In an aspect of the present invention, there is provided a process for producing fine metal oxide particles comprising the step of heat-treating an aqueous solution of a metal salt under a pressure of not less than 160 kg/cm.sup.2 and at a temperature of not lower than 200 achieve a decomposition reaction of the metal salt.
FIG. 1 is an electron micrograph of the particle structure of the boehmite obtained in Example 1;
FIG. 2 is an electron micrograph of the particle structure of the boehmite obtained in Example 3;
FIG. 3 is an electron micrograph of the particle structure of the boehmite obtained in Example 5;
FIG. 4 is an electron micrograph of the particle structure of the α--Fe.sub.2 O.sub.3 obtained in Example 7;
FIG. 5 s an electron micrograph of the particle structure of the --Fe.sub.2 O.sub.3 obtained in Example 8;
FIG. 6 is an electron micrograph of the particle structure of the Fe.sub.3 O.sub.4 obtained in Example 10; and
FIG. 7 is an electron micrograph of the particle structure of the Fe.sub.3 O.sub.4 obtained in Example 11.
The metal salt used in the present invention is not specified so long as it is water-soluble. For example, the metal salts of the metals of IB, IIA, IIB, IIIA, IIIB, IVA, IVB, VA, VB, VIB and VIIB groups and transition metals are usable. More concretely, inorganic acid salts such as nitrates, chlorides, sulfates, oxyhydrochlorides, phosphates, borates, sulfites, fluorides and oxyacid salts of Cu, Ba, Ca, Zn, A1, Y, Si, Sn, Zr, Ti, Sb, V, Cr, Mn, Fe, Co and Ni, and organic acid salts such as formates, acetates, citrates, oxalates and lactates of Cu, Ba, Ca, Zn, A1, Y, Si, Sn, Zr, Ti, Sb, V, Cr, Mn, Fe, Co and Ni may be exemplified. These metal salts may be used in the form of a mixture. The complexes of these metals are also usable. If the corrosion of the material of the apparatus or the like is taken into consideration, nitrates are preferable.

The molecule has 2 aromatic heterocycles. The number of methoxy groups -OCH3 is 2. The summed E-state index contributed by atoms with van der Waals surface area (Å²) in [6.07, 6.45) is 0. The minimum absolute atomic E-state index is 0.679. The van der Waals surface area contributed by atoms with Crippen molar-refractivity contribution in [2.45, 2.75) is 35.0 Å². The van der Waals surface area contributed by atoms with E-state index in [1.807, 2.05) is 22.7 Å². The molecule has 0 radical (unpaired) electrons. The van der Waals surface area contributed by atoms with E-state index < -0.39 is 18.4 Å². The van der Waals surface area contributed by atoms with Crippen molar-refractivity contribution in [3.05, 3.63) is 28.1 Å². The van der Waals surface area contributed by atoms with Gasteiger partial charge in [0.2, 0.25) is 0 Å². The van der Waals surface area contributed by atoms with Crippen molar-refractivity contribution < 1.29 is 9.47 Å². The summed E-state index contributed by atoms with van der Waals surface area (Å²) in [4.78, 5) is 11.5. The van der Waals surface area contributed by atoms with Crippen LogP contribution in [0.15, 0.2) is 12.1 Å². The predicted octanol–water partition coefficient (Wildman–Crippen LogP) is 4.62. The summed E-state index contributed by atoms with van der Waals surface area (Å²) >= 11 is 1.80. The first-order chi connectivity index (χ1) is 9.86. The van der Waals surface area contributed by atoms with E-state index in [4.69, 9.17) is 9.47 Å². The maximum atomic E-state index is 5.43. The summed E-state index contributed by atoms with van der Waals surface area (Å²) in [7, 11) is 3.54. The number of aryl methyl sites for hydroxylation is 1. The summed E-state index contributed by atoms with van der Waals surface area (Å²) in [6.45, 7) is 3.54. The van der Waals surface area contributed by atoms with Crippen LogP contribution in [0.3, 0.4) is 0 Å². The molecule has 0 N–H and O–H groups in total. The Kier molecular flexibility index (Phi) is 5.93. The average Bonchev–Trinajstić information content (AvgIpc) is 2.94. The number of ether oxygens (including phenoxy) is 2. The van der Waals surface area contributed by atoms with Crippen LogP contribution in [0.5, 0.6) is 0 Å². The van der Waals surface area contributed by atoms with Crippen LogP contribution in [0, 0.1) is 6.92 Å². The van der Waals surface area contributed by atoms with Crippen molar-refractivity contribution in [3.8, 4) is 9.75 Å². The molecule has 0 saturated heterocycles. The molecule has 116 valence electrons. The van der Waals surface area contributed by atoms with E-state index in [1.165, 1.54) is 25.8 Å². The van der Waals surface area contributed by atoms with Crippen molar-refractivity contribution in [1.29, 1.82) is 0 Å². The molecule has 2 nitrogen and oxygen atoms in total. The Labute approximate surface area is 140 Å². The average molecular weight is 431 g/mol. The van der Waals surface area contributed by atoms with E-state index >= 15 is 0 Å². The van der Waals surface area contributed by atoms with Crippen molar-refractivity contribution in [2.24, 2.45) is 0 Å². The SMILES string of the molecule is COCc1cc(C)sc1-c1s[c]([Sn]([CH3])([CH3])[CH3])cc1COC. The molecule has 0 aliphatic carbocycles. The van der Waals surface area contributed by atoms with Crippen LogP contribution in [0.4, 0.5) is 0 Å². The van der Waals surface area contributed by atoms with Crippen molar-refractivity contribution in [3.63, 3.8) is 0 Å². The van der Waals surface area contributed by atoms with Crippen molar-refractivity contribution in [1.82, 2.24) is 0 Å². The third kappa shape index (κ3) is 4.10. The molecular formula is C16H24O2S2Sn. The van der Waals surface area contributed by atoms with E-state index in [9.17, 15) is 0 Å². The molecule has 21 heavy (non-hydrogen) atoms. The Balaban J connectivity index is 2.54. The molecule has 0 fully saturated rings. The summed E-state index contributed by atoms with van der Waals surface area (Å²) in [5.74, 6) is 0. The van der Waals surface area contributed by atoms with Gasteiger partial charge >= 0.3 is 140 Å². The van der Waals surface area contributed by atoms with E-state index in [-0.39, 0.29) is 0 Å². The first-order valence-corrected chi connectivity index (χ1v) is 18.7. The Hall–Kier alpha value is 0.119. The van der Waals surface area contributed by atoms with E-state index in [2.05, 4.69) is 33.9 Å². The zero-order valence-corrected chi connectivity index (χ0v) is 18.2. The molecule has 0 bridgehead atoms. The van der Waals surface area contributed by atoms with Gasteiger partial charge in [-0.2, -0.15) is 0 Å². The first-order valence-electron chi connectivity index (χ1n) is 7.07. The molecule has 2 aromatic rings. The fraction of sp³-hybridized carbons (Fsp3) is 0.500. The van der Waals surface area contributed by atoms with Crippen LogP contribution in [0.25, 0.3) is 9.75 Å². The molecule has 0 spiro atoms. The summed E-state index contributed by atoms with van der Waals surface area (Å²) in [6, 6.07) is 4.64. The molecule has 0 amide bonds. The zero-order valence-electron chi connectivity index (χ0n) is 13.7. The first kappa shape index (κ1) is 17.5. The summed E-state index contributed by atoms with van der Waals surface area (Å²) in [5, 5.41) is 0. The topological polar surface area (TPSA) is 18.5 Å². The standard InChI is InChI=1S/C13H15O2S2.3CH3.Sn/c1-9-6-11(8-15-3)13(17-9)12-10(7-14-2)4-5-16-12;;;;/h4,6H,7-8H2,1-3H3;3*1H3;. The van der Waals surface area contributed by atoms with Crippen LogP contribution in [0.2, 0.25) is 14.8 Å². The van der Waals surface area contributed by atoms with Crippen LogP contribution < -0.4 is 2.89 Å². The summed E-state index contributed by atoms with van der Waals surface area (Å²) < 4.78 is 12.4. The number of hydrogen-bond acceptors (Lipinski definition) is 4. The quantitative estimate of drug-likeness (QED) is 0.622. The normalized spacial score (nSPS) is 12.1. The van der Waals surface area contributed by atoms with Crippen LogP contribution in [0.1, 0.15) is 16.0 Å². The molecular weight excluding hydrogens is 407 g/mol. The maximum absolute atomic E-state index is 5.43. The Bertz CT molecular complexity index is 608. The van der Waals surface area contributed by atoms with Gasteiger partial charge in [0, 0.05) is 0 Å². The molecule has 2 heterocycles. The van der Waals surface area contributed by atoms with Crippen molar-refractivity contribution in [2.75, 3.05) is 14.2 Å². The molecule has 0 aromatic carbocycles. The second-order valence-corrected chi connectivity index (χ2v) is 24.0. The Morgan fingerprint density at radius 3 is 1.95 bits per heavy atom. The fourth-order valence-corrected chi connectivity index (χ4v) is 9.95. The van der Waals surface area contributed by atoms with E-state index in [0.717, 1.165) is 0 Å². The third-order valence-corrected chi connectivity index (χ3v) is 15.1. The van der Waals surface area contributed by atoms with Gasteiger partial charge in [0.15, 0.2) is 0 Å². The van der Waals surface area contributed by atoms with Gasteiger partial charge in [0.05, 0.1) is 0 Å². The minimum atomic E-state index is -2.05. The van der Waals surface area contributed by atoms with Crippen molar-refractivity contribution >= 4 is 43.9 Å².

The concentration of the metal salt in the aqueous solution does not specified so long as it is dissolved, but the preferred metal salt concentration is 0.0001 to 1 mol/1.
A batch-type reaction process or a semi-batch-type reaction process is usable, but a continuous reaction process which charges the stock solution in a tubular
is preferable. The reaction temperature and the reaction pressure is not less than 200 which are the subcritical or supercritical conditions for water. The preferable reaction temperature is 300 to 500 preferable reaction pressure is 250 to 500 kg/cm.sup.2. The reaction is especially preferably carried out under the supercritical conditions for water.
The reaction time in the reactor is different depending upon the reaction conditions, but ordinarily 1 second to 1 hour, preferably 1 to 10 minutes.
The reaction product is collected by cooling it before the reaction pressure is reduced and (i) causing it to flow out to a constant-pressure system at a constant speed through a reducing valve or (ii) reducing directly the reaction pressure to the ordinary pressure.
In the present invention, an alkali and/or acidic aqueous solution may be added to an aqueous solution of a metal salt. As examples of the alkali may be exemplified ammonia, sodium hydroxide and potassium hydroxide, and as examples of the acid may be exemplified inorganic acids such as sulfuric acid, nitric acid, hydrochloric acid, carbonic acid and phosphoric acid, and organic acids such as formic acid, acetic acid, citric acid, oxalic acid and lactic acid.
In the present invention, a reducing gas such as hydrogen or an acidic gas such as oxygen may be introduced into an aqueous solution of a metal salt.